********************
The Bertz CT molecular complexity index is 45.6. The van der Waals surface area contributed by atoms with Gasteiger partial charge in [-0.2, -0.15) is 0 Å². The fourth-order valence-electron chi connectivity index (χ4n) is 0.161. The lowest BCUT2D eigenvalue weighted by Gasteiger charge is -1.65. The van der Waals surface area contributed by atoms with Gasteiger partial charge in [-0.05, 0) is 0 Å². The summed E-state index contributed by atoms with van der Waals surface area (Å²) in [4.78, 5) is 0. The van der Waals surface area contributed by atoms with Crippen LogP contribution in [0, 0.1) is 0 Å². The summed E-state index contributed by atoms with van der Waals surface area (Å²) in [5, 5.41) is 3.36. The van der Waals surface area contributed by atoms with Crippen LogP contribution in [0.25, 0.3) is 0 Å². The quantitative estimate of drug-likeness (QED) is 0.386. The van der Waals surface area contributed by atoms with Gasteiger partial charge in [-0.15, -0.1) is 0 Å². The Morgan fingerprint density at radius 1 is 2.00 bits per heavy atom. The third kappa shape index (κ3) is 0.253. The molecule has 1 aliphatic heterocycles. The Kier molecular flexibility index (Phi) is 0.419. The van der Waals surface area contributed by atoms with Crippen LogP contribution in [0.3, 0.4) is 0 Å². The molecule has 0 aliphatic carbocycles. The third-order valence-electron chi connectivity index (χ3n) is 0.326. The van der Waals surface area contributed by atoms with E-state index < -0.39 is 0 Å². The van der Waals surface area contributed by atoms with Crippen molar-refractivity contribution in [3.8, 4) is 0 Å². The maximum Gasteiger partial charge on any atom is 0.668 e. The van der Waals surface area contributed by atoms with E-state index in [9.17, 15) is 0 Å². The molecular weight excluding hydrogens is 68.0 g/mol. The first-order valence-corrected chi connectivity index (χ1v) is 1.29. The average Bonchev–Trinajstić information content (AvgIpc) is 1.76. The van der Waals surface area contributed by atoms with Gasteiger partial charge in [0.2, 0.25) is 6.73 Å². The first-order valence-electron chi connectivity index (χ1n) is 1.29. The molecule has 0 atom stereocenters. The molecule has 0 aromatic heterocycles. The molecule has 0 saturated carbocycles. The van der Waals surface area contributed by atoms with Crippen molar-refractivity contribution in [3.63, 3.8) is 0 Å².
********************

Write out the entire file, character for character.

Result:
The Bertz CT molecular complexity index is 45.6. The van der Waals surface area contributed by atoms with Gasteiger partial charge in [-0.2, -0.15) is 0 Å². The fourth-order valence-electron chi connectivity index (χ4n) is 0.161. The lowest BCUT2D eigenvalue weighted by Gasteiger charge is -1.65. The van der Waals surface area contributed by atoms with Gasteiger partial charge in [-0.05, 0) is 0 Å². The summed E-state index contributed by atoms with van der Waals surface area (Å²) in [4.78, 5) is 0. The van der Waals surface area contributed by atoms with Crippen LogP contribution in [0, 0.1) is 0 Å². The summed E-state index contributed by atoms with van der Waals surface area (Å²) in [5, 5.41) is 3.36. The van der Waals surface area contributed by atoms with Crippen LogP contribution in [0.25, 0.3) is 0 Å². The quantitative estimate of drug-likeness (QED) is 0.386. The van der Waals surface area contributed by atoms with Gasteiger partial charge in [-0.15, -0.1) is 0 Å². The Morgan fingerprint density at radius 1 is 2.00 bits per heavy atom. The third kappa shape index (κ3) is 0.253. The molecule has 1 aliphatic heterocycles. The Kier molecular flexibility index (Phi) is 0.419. The van der Waals surface area contributed by atoms with Crippen LogP contribution in [0.3, 0.4) is 0 Å². The molecule has 0 aliphatic carbocycles. The third-order valence-electron chi connectivity index (χ3n) is 0.326. The van der Waals surface area contributed by atoms with E-state index < -0.39 is 0 Å². The van der Waals surface area contributed by atoms with Crippen molar-refractivity contribution in [3.8, 4) is 0 Å². The maximum Gasteiger partial charge on any atom is 0.668 e. The van der Waals surface area contributed by atoms with E-state index in [9.17, 15) is 0 Å². The molecular weight excluding hydrogens is 68.0 g/mol. The first-order valence-corrected chi connectivity index (χ1v) is 1.29. The average Bonchev–Trinajstić information content (AvgIpc) is 1.76. The van der Waals surface area contributed by atoms with Gasteiger partial charge in [0.2, 0.25) is 6.73 Å². The first-order valence-electron chi connectivity index (χ1n) is 1.29. The molecule has 0 atom stereocenters. The molecule has 0 aromatic heterocycles. The molecule has 0 saturated carbocycles. The van der Waals surface area contributed by atoms with Crippen molar-refractivity contribution in [3.63, 3.8) is 0 Å².